About Good Scents

The cut flower business ended in 2011 but I continue to post other items about gardening.

Monday, August 22, 2011

Cut Flower Business Ending

I decided to take a position as Managing Director of Project Grow and finished the Good Scents flower season in August 2011. I have been involved with Project Grow since the mid 80s, as a gardener, volunteer in numerous positions and board member. When the Managing Director unexpectedly resigned in June, I decided to apply for the position, have since been hired, and started on August 1st.

While it might be possible to do both - I ran Good Scents for the first 6 years while working full time - doing so would defeat the purpose of me stopping the business in the first place. While I love growing flowers and many other things about the business, it is a very time consuming job that leaves no time for any gardening outside of work!

Sunday, April 24, 2011

Wet,Wet, Wet

I got started last Monday this year (April 18th). It has been a cold Spring and wet, wet, wet. There is standing water in the paths at the farm, which is how I informally keep track of how wet the weather is. Between the cold and the constant rain, I have not had many working days. This week is supposed to be wet, too, but maybe the first week of May will be better.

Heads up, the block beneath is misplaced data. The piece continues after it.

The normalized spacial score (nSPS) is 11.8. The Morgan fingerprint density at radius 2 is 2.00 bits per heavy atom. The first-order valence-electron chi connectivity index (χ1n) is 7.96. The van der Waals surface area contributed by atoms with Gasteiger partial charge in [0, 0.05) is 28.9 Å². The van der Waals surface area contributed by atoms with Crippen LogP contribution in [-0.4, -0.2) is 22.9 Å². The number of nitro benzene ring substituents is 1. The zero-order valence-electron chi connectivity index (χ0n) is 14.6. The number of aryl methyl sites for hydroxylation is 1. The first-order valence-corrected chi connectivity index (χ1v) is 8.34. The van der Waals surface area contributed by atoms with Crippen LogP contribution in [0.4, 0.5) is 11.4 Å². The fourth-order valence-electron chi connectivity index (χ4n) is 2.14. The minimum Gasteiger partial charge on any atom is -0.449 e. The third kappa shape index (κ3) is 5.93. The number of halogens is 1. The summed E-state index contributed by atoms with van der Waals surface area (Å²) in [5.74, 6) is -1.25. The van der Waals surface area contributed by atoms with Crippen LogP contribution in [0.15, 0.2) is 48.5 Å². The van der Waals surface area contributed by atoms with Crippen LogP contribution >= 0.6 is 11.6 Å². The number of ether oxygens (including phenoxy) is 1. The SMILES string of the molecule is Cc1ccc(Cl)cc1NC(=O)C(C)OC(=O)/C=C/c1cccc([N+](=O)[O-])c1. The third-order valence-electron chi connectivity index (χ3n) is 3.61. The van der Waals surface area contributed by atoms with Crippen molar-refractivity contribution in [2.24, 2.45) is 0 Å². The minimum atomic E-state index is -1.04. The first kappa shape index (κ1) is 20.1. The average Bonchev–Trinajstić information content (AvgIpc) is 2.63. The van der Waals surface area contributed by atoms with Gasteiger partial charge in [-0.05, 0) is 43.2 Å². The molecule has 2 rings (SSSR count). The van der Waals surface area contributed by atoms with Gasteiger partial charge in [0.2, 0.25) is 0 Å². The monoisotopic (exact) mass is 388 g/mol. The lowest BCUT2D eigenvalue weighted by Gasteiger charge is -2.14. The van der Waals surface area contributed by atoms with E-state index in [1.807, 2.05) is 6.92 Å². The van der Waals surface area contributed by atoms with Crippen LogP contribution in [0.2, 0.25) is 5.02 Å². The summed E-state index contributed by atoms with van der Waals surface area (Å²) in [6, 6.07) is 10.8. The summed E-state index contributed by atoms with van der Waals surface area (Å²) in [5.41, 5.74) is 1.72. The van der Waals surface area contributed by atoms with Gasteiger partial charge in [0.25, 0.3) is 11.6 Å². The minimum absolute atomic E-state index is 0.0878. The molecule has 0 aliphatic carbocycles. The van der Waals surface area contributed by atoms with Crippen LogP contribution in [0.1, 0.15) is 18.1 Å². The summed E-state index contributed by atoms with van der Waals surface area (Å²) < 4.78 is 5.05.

Monday, February 21, 2011

Transplanting Already

The Lisianthus I started the first week of January have reached transplant size so during the past few days I moved all of them from 200 cell plug trays they were started in, to 12x6 liners. About 75% of them come up and survive this long so that about doubles the amount of space they occupy under the lights. In addition, I've also got seedlings for onions, pimentos, delphiniums, several Camnpanulas and Lady's Mantle, but all of those are still small.

I'm going to move some of this stuff to the greenhouse about the beginning of March, but right now the greenhouse is still unheated and freezing cold.

Another thing I am doing differently this year is I am not forcing lilies for May. I decided that they take up too much greenhouse space, plus the crates are really heavy and too much work to be schlepping them in and out of the greenhouse during hot and cold spells in May. I originally started doing this in hopes of avoiding having to buy flowers in late May, but I ended up buying flowers anyway (a lily stem or two does not create a bouquet, as far as I am concerned). They are nice but given my very limited greenhouse space, they are really costly.

I still plan on buying frozen lily bulbs from Ednie during the summer and planting those in crates, so there will still be lilies out of season in the summer, just no lilies in May.

Thursday, February 10, 2011

Seed Swap

Project Grow is holding a Seed Swap this Saturday February 12th from 10:00-11:30 am at the Downtown Home and Garden barn. If you like swapping seeds and meeting other gardeners, then this is a fun event. I will be there with:

Sweet Pimento